A Ugandan pop star turned politician is learning the price of standing up to president Museveni

A different stage.
A different stage.
Image: AP Photo/Ronald Kabuubi
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Bobi Wine is learning that shifting from performing protest songs to protesting from the benches of Uganda’s parliament will require a different kind of resilience.

Wine, real name Robert Kyagulanyi Ssentamu, appeared in a military court on Thursday showing signs of physical torture, with reports that he was unable to walk, talk or even register the charges read out to him. He was charged with the illegal possession of a firearm and ammunition after he was involved in clashes with president Yoweri Museveni’s supporters.

Wine was in the northwest of the country in the Arua municipality on Monday Aug. 13 to show support for a new candidate in a local by-election. Museveni was also there to throw his weight behind the ruling party’s candidate. Their supporters clashed as protestors pelted Museveni’s car with stones, breaking the rear windscreen, Uganda’s military said in a statement.

Tweeting a picture of a bloody body slumped over in a car seat, Wine said that police shot and killed his driver, accusing the police of mistaking the driver for Wine. Police searched Wine’s hotel room, arresting him along with other opposition leaders. A total of 34 people were arrested, but the others were all charged in a civilian court.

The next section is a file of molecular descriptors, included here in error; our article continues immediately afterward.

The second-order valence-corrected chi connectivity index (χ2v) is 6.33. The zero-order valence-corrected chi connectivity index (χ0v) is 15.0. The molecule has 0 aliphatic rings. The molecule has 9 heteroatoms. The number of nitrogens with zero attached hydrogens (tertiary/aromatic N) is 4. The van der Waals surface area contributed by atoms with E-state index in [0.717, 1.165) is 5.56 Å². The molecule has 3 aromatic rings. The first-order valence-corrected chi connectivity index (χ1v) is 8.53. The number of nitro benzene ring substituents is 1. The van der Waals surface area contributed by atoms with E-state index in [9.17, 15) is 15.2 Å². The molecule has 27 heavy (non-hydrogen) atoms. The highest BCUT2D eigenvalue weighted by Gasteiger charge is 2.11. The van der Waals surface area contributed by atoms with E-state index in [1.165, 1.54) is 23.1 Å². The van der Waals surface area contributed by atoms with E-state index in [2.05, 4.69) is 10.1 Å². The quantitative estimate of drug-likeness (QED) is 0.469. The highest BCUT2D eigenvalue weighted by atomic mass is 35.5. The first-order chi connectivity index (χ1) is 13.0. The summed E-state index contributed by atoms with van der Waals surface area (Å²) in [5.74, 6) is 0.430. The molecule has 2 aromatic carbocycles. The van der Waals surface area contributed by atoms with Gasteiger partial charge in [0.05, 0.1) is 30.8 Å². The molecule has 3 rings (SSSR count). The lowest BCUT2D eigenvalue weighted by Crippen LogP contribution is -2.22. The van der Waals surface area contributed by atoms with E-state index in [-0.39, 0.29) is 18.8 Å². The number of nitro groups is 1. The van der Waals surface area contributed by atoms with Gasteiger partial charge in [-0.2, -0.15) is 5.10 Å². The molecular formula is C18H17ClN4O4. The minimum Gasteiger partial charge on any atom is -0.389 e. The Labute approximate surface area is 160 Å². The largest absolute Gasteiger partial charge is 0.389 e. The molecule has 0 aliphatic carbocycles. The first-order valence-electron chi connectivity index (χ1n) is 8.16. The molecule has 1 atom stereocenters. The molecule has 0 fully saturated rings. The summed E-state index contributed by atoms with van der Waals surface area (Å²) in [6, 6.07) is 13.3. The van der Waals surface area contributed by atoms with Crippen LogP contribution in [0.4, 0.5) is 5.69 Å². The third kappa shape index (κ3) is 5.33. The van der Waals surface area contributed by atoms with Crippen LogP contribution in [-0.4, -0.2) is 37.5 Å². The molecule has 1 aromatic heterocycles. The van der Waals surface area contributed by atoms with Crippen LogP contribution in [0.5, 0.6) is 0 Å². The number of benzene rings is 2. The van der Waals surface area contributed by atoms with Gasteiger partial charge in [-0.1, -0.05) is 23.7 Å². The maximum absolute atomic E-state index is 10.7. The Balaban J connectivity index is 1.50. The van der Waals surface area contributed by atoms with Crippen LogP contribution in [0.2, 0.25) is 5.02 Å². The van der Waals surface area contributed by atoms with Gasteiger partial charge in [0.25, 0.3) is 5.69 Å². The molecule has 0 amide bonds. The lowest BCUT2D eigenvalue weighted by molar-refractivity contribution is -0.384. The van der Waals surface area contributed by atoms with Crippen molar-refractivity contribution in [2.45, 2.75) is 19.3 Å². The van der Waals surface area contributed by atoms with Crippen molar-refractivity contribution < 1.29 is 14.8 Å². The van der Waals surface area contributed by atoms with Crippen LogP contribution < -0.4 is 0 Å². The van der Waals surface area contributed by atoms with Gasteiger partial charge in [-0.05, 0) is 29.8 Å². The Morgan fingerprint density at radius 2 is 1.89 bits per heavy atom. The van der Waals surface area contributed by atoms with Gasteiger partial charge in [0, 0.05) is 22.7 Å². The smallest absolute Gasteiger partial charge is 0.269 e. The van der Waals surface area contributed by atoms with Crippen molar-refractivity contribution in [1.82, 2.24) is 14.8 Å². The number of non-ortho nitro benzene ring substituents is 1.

Wine has experience with Museveni’s 32-year regime. Uganda’s communications commission banned his hit 2017 song Freedom, making it illegal to play on both television and radio. In the song, he picked up many of the protest themes that first made him popular among Uganda’s youth.

We all know you fought a bush war/
But imagine a child who was unborn when you came/
Has also long become a parent.

Wine already formed his own caricature state “ghetto republic” over a decade ago. It was headquartered in one of Kampala’s largest slums, Kamwokya, and became a place where he and other musicians evolved from catchy crowd pleasers to politically charged songs.

On a wave of thousands of fans, Wine styled himself as the “ghetto president,” and contested a June 2017 by-election on a ticket that challenged the incumbent’s greed. Criticisms of alleged drug abuse and an unsuitable lifestyle for conservative Uganda seem to have done little to slow his rise. Now in parliament he’s stuck to his mandate, recently leading criticism of Uganda’s new social media tax.

At 36, Wine appeals to a youthful electorate excluded by the polices of their 74-year-old president. With Uganda’s median age at 15 years, Wine could emerge as the strongest opponent to Museveni in the 2021 election. He won his seat running against both  the ruling and opposition parties by positioning himself as the voice of the youth, scoring a landslide victory.